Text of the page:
I worked with Margaret for several days teaching her to get on the board when it was on the living room rug. This video shows some of her attempts to get on the board while it was sitting on a hard surface where it can easily move.


Today we passed another small step in teaching Margaret, my bulldog, to skateboard. Steps to date:

Step 1: Get over fear of the board

Now I am not talking about standing all four paws on the board, just two. Margaret was afraid of the skateboard so first I sat on a step with the skateboard beside me. The board was leaning on my leg. All I wanted her to was put her front paws on the board while eating. By letting her confront the board sideways while stabilized to me, her desire for food overcame her fear.

Step 2: Standing on the board

For this I sat on a step with the board between my legs and my feet stabilizing the the board.

Step 3: Basic gliding

Step 4: Pulling the board

Now she has to stabilizer herself while the board moves.

Now for the new step:
Step 5: Getting on the board without me holding it

I break getting on a skateboard into two smaller tasks. Tonight Margaret got on the board resting on a rug. The rug is pretty flat so it will move but not as easily. It also helped that it was her supper and she was hungry. I will repeat this a few times then move to a hard surface.


The next step is getting Margaret used to being pulled. One interesting thing is that she finds it easier to sit rather than stand. Sitting does not require as much balance. She still needs the board stabilized to get on. Also, I am trying to figure out how to teach her to propel herself.

On Saturday, we took Margaret to the Uxbridge Skateboard park. She had never seen anyone skateboard before that afternoon. One of the boys skated for her. While at first intimidated, Margaret enjoyed running with Steven and seemed to think it was a fun game.

This morning was another milestone. Last night we were not prepared for Margaret to climb on the board so willingly. This morning Dorothea videoed the feeding. I cut out the minute of eating, highlighting the mount and then giving her a ride.

She still needed the board held as she has not grasped the concept of getting on the board carefully. Also on the last push, you can see I pushed her too hard so she did not maintain her balance.

Tonight we made a major breakthrough. I fixed Margaret’s supper as usual, grabbed the skateboard and sat on the back deck with the board in front of me. Margaret walked out and right onto the board to eat. No coaching or helping her on.

Later I offered some snacks, and she let me push/pull the board about 3 feet each way with her on it. This went on for several minutes. I think she actually enjoyed it.

This weekend I am taking her to a local skatepark so that she can see others in action. My goal is to see if she will let me push her around on the board.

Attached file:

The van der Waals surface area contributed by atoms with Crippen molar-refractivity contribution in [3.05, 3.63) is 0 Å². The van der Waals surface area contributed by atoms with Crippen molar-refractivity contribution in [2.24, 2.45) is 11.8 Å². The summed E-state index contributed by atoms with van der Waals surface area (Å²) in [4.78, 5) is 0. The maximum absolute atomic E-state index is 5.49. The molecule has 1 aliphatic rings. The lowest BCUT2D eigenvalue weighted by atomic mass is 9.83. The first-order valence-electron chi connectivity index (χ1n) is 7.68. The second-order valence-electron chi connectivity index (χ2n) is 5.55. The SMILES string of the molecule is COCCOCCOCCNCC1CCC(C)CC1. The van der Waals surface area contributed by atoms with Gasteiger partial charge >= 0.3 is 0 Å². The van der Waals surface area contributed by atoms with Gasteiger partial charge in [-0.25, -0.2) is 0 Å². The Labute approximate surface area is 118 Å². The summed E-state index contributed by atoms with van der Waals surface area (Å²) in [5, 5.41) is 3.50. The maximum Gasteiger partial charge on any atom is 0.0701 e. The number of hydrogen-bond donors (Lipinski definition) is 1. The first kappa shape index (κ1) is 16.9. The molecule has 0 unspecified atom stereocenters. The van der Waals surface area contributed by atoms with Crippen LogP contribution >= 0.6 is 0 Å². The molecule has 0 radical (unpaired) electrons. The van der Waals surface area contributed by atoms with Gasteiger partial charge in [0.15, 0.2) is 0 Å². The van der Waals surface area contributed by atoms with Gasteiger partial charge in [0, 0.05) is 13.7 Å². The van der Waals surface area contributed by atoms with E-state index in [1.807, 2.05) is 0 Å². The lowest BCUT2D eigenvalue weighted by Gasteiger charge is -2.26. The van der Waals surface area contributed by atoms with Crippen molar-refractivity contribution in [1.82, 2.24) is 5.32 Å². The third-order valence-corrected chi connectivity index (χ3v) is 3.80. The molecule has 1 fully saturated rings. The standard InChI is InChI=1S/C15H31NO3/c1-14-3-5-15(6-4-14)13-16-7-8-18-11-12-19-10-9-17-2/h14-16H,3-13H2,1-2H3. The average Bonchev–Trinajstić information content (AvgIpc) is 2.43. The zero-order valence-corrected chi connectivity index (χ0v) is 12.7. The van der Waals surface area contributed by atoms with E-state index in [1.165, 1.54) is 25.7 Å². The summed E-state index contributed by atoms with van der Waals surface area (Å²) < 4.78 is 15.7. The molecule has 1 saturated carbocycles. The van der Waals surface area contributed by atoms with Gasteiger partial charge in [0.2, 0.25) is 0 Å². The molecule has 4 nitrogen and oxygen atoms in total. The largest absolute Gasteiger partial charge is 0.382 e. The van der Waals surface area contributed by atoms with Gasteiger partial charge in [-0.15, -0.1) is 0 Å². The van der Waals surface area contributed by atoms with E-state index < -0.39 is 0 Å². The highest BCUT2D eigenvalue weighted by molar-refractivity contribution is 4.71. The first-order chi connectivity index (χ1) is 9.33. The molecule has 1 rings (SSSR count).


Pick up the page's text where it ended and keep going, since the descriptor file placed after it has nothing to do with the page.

Step 4 Free Standing

Tonight I took it a tiny step forward. Once Margaret was on the board, I slid the board out so that she would stand in the correct position. I prevented the board from moving front to back but she had to distribute her weight. She still needs help getting the back paws on but once in place I can move the board back and forward a few inches without her jumping off.

Ever since I saw a bulldog skateboard on TV, I have wanted to teach my bulldog, Margaret, to ride. Yesterday my wife and I went to WalMart to purchase a board. The unit I bought was $50 and the best of the basic boards they carried. I picked this board for several reasons:

  1. It was the largest, giving her the most room for her four paws
  2. The trucks were the widest, offering more stability

The cashier asked if the board was for our grandchild. “No,” we replied, “it’s for our dog.” I am not sure she believed me.

I searched the web and found a few sites with basic instruction. Margaret was not interested in the board when I brought it in. Frankly, she was afraid of it. My logic was to use food as an incentive. Margaret will do anything for food.

My basic approach is:

  1. Overcome fear of the board
  2. Stand 2 paws on the board
  3. Stand 4 paws on the board
  4. Move the board around a bit with her standing on it
  5. Push her around on the board
  6. Pull the board with a rope with her on it
  7. Teach her to propel herself

First, I sat on the floor with the board sideways beside me and fed her treats. I placed the treats so that she had to move closer and eventually place her front paws on the board. Next morning she walked right up to the board and stood sideways on it to eat.

Step 1 Tempt with food

Next was to get her to stand 2 paws on the board properly. Getting on a skateboard is not trivial. The board wants to roll. At first I put the board against the step and used my legs to block access to the food unless she climbed on.

Step 2 two paws onThis was working well until she shifted her weight and the board shot back.

Step 3 secure the boardI linked my feet around the board to prevent movement. Margaret climbed on with two paws, and my wife lifted her back feet on. With the board stabilized, she ate supper. I was eventually able to get her to stand on it while I moved her a bit back and forth.

I will do a few more meals like this getting her used to climbing on, while securing it less and less.